Scotland Bill committee stage day three

28 February 2012

The Scotland Bill continues its committee stage in the House of Lords today (Tuesday 28 February), receiving further line by line scrutiny by members

The third day of examination will start with amendments to Clause 22 which discuss the appointment of a Scottish Crown Estate Commissioner.

Following amendments look at driving offences and changes to the Road Traffic Regulation Act 1984, giving Scottish ministers the power to set the Scottish national speed limit.

Lords will then turn their attention to financial matters in Part Three of the bill, discussing changes which could devolve powers and set a Scottish rate of income tax.

Catch up on committee day two (Thursday 2 February)

The second committee day's discussions started with amendments to Clause 11 which gives 'legislative competence to the Scottish Parliament in relation to the regulation of air weapons'.

Lord Browne of Ladyton (Labour) moved Amendment 18 'to remove the exception that the Government make to the devolution of powers to license air weapons in the case of those weapons designated as "specially dangerous" by the Secretary of State'.

The Advocate-General for Scotland, Lord Wallace of Tankerness (Liberal Democrat), brought the Calman Commission to the table which states that firearms as a whole should not be devolved. He responded: 'The issue turns on the way in which the Firearms Acts are drafted and the need to ensure that all specially dangerous weapons are dealt with on a consistent basis across the United Kingdom.'

Lord Browne withdrew the amendment and will study the government response. He is likely to raise the issue again at the next stage (report stage).

Following amendments focused on the Scottish Parliament's role in insolvency procedures and whether 'the UK Insolvency Service be responsible for laying down the rules to be applied by insolvency practitioners on both sides of the border'. A debate on whether Clause 12 should stand part of the bill was agreed.

Lords went on to debate sections of the bill dealing with health professional regulation, student fee variation and the appointment of a BBC Trust member for Scotland.

Catch up on committee stage day one

The previous stage (Second Reading) took place on 6 December 2011.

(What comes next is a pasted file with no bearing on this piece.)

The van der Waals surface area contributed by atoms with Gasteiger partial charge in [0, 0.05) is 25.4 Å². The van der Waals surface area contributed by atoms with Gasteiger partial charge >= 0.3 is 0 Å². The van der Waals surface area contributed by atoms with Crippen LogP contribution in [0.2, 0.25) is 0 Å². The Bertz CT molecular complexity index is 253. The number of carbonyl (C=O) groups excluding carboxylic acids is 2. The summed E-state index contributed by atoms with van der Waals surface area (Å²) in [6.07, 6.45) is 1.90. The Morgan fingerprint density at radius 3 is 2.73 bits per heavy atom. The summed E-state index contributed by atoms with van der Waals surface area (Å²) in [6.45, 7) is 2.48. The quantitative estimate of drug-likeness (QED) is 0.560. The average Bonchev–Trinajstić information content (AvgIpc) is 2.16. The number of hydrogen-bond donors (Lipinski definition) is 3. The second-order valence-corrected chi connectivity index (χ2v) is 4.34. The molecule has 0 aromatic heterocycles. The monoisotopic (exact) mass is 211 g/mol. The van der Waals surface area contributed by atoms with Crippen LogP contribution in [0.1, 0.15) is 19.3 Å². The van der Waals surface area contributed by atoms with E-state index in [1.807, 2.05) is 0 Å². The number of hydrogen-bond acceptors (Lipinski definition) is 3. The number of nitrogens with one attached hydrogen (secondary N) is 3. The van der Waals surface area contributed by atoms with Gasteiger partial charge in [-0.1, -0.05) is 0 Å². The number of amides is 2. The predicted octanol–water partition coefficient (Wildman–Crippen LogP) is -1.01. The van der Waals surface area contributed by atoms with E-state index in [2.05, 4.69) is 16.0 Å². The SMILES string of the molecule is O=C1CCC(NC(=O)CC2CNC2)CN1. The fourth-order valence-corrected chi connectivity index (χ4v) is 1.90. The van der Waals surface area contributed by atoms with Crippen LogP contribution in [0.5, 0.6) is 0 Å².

What is the committee stage?

During committee stage, detailed line-by-line examination of separate clauses and schedules of the bill takes place. Any member of the Lords can take part. It can last for one or two days to eight or more. This stage usually starts no fewer than two weeks after the second reading.

The day before committee stage starts, amendments (proposals for change) are published in order in a Marshalled List. Amendments on related subjects are grouped together and a 'groupings of amendments' is published on the day. Lords must agree to every clause of the bill and vote on the amendments. All proposed amendments can be discussed and there is no time limit for discussion.

After the committee stage, the bill is reprinted with all the agreed amendments and is moved to report stage for further examination.

Next stage: report stage

Report stage in the chamber gives all members of the Lords further opportunity to consider all amendments (proposals for change) to a bill. It usually starts at least 14 days after committee stage. It can be spread over several days (but usually fewer days than at committee stage).

Before report stage takes place

  • The day before report stage starts, amendments are published in a Marshalled List – in which all the amendments are placed in order.
  • On the day, amendments on related subjects are grouped together and a list (groupings of amendments) is published.

What happens at report stage?

  • Detailed line by line examination of the bill continues.
  • Votes can take place and any member can take part.

Further information

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More news on: Economy and finance, Parliament, government and politics, Devolution, Financial services, Parliament, House of Lords news, Members of the Lords, Lords news, Bill news, Insolvency, Scottish Parliament

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